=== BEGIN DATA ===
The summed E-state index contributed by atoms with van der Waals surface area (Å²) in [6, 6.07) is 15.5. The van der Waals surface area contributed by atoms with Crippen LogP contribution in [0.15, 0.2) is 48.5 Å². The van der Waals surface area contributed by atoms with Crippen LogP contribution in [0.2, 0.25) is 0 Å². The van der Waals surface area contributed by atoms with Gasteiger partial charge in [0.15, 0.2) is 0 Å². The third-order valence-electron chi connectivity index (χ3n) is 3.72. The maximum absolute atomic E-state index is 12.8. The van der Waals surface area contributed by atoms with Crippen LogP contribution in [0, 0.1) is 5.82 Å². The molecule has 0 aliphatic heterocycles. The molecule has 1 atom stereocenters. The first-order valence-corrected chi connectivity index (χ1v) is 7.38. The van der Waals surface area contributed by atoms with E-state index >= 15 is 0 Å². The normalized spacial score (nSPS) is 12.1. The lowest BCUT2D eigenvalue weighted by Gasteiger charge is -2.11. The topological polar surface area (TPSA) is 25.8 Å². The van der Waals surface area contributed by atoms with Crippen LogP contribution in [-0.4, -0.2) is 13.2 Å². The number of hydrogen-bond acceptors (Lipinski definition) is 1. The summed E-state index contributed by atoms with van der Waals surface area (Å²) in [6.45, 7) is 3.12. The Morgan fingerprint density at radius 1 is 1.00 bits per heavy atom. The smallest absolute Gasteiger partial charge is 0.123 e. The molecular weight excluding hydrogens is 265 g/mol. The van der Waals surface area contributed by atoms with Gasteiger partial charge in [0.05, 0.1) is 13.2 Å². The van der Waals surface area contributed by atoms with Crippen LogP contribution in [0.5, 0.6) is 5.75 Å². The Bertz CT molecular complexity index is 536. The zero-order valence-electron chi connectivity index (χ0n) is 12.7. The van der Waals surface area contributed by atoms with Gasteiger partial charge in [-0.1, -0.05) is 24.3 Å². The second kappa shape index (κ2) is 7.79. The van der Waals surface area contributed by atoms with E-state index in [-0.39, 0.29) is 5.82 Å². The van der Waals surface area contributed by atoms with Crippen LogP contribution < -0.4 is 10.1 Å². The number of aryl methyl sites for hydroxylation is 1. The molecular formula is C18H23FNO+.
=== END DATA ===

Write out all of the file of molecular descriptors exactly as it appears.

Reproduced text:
The summed E-state index contributed by atoms with van der Waals surface area (Å²) in [6, 6.07) is 15.5. The van der Waals surface area contributed by atoms with Crippen LogP contribution in [0.15, 0.2) is 48.5 Å². The van der Waals surface area contributed by atoms with Crippen LogP contribution in [0.2, 0.25) is 0 Å². The van der Waals surface area contributed by atoms with Gasteiger partial charge in [0.15, 0.2) is 0 Å². The third-order valence-electron chi connectivity index (χ3n) is 3.72. The maximum absolute atomic E-state index is 12.8. The van der Waals surface area contributed by atoms with Crippen LogP contribution in [0, 0.1) is 5.82 Å². The molecule has 0 aliphatic heterocycles. The molecule has 1 atom stereocenters. The first-order valence-corrected chi connectivity index (χ1v) is 7.38. The van der Waals surface area contributed by atoms with E-state index >= 15 is 0 Å². The normalized spacial score (nSPS) is 12.1. The lowest BCUT2D eigenvalue weighted by Gasteiger charge is -2.11. The topological polar surface area (TPSA) is 25.8 Å². The van der Waals surface area contributed by atoms with Crippen LogP contribution in [-0.4, -0.2) is 13.2 Å². The number of hydrogen-bond acceptors (Lipinski definition) is 1. The summed E-state index contributed by atoms with van der Waals surface area (Å²) in [6.45, 7) is 3.12. The Morgan fingerprint density at radius 1 is 1.00 bits per heavy atom. The smallest absolute Gasteiger partial charge is 0.123 e. The molecular weight excluding hydrogens is 265 g/mol. The van der Waals surface area contributed by atoms with Gasteiger partial charge in [0.05, 0.1) is 13.2 Å². The van der Waals surface area contributed by atoms with Crippen LogP contribution in [0.5, 0.6) is 5.75 Å². The Bertz CT molecular complexity index is 536. The zero-order valence-electron chi connectivity index (χ0n) is 12.7. The van der Waals surface area contributed by atoms with Gasteiger partial charge in [-0.1, -0.05) is 24.3 Å². The second kappa shape index (κ2) is 7.79. The van der Waals surface area contributed by atoms with E-state index in [-0.39, 0.29) is 5.82 Å². The van der Waals surface area contributed by atoms with Crippen LogP contribution < -0.4 is 10.1 Å². The number of aryl methyl sites for hydroxylation is 1. The molecular formula is C18H23FNO+.